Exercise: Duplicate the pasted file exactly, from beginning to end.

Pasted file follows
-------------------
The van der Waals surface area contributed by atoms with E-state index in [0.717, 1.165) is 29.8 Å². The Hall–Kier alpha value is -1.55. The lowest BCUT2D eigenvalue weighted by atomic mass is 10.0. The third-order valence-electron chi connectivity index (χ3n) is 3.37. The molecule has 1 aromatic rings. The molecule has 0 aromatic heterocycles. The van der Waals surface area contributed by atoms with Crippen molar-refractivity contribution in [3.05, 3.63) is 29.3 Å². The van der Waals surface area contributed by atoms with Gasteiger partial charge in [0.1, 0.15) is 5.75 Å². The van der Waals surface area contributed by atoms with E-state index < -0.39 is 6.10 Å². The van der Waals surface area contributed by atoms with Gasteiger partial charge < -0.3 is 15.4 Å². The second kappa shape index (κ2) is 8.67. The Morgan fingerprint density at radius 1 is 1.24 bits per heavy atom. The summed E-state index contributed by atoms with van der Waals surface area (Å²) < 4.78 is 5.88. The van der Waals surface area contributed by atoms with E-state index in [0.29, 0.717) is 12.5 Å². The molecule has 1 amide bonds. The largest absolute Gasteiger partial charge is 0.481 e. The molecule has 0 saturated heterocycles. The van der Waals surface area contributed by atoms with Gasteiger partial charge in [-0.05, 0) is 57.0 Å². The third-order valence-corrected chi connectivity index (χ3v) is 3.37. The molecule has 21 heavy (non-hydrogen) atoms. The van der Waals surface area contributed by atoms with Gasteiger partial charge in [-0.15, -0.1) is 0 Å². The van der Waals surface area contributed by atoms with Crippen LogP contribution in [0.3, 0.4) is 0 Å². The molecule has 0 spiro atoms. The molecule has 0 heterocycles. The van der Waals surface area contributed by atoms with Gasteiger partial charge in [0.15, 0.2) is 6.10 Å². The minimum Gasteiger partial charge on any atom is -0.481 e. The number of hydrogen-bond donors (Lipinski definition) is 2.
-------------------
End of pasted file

The van der Waals surface area contributed by atoms with E-state index in [0.717, 1.165) is 29.8 Å². The Hall–Kier alpha value is -1.55. The lowest BCUT2D eigenvalue weighted by atomic mass is 10.0. The third-order valence-electron chi connectivity index (χ3n) is 3.37. The molecule has 1 aromatic rings. The molecule has 0 aromatic heterocycles. The van der Waals surface area contributed by atoms with Crippen molar-refractivity contribution in [3.05, 3.63) is 29.3 Å². The van der Waals surface area contributed by atoms with Gasteiger partial charge in [0.1, 0.15) is 5.75 Å². The van der Waals surface area contributed by atoms with E-state index < -0.39 is 6.10 Å². The van der Waals surface area contributed by atoms with Gasteiger partial charge < -0.3 is 15.4 Å². The second kappa shape index (κ2) is 8.67. The Morgan fingerprint density at radius 1 is 1.24 bits per heavy atom. The summed E-state index contributed by atoms with van der Waals surface area (Å²) < 4.78 is 5.88. The van der Waals surface area contributed by atoms with E-state index in [0.29, 0.717) is 12.5 Å². The molecule has 1 amide bonds. The largest absolute Gasteiger partial charge is 0.481 e. The molecule has 0 saturated heterocycles. The van der Waals surface area contributed by atoms with Gasteiger partial charge in [-0.05, 0) is 57.0 Å². The third-order valence-corrected chi connectivity index (χ3v) is 3.37. The molecule has 21 heavy (non-hydrogen) atoms. The van der Waals surface area contributed by atoms with Gasteiger partial charge in [-0.15, -0.1) is 0 Å². The van der Waals surface area contributed by atoms with Crippen LogP contribution in [0.3, 0.4) is 0 Å². The molecule has 0 spiro atoms. The molecule has 0 heterocycles. The van der Waals surface area contributed by atoms with Gasteiger partial charge in [0.15, 0.2) is 6.10 Å². The minimum Gasteiger partial charge on any atom is -0.481 e. The number of hydrogen-bond donors (Lipinski definition) is 2.